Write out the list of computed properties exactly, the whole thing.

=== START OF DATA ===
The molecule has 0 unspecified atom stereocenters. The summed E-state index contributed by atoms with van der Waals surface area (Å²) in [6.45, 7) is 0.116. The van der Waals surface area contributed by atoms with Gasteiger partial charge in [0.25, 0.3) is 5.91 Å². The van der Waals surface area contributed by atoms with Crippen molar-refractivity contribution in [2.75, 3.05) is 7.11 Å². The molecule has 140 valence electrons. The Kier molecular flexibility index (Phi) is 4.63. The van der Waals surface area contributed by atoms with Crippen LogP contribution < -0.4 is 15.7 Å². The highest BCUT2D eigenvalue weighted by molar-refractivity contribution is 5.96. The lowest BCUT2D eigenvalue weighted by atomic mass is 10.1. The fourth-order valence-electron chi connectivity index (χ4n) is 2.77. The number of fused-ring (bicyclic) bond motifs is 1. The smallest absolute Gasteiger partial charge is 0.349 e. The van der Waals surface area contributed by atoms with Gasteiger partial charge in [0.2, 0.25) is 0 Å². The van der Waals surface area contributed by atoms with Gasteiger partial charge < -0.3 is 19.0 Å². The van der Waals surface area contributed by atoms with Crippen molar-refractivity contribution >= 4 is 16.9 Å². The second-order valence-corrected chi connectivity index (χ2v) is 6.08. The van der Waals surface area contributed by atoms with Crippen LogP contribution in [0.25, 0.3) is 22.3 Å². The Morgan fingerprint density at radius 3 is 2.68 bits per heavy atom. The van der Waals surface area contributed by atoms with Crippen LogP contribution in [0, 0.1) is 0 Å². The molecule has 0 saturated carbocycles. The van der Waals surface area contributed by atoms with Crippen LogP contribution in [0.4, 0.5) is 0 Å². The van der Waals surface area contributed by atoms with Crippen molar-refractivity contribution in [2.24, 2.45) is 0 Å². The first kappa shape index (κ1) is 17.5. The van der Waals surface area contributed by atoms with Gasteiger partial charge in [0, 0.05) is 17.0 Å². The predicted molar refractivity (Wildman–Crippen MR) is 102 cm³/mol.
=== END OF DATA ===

The molecule has 0 unspecified atom stereocenters. The summed E-state index contributed by atoms with van der Waals surface area (Å²) in [6.45, 7) is 0.116. The van der Waals surface area contributed by atoms with Gasteiger partial charge in [0.25, 0.3) is 5.91 Å². The van der Waals surface area contributed by atoms with Crippen molar-refractivity contribution in [2.75, 3.05) is 7.11 Å². The molecule has 140 valence electrons. The Kier molecular flexibility index (Phi) is 4.63. The van der Waals surface area contributed by atoms with Crippen LogP contribution < -0.4 is 15.7 Å². The highest BCUT2D eigenvalue weighted by molar-refractivity contribution is 5.96. The lowest BCUT2D eigenvalue weighted by atomic mass is 10.1. The fourth-order valence-electron chi connectivity index (χ4n) is 2.77. The number of fused-ring (bicyclic) bond motifs is 1. The smallest absolute Gasteiger partial charge is 0.349 e. The van der Waals surface area contributed by atoms with Gasteiger partial charge in [0.2, 0.25) is 0 Å². The van der Waals surface area contributed by atoms with Gasteiger partial charge < -0.3 is 19.0 Å². The van der Waals surface area contributed by atoms with Crippen molar-refractivity contribution >= 4 is 16.9 Å². The second-order valence-corrected chi connectivity index (χ2v) is 6.08. The van der Waals surface area contributed by atoms with Crippen LogP contribution in [0.25, 0.3) is 22.3 Å². The Morgan fingerprint density at radius 3 is 2.68 bits per heavy atom. The van der Waals surface area contributed by atoms with Crippen LogP contribution in [0, 0.1) is 0 Å². The molecule has 0 saturated carbocycles. The van der Waals surface area contributed by atoms with Crippen LogP contribution in [0.4, 0.5) is 0 Å². The van der Waals surface area contributed by atoms with Crippen molar-refractivity contribution in [2.24, 2.45) is 0 Å². The first kappa shape index (κ1) is 17.5. The van der Waals surface area contributed by atoms with Gasteiger partial charge in [0, 0.05) is 17.0 Å². The predicted molar refractivity (Wildman–Crippen MR) is 102 cm³/mol.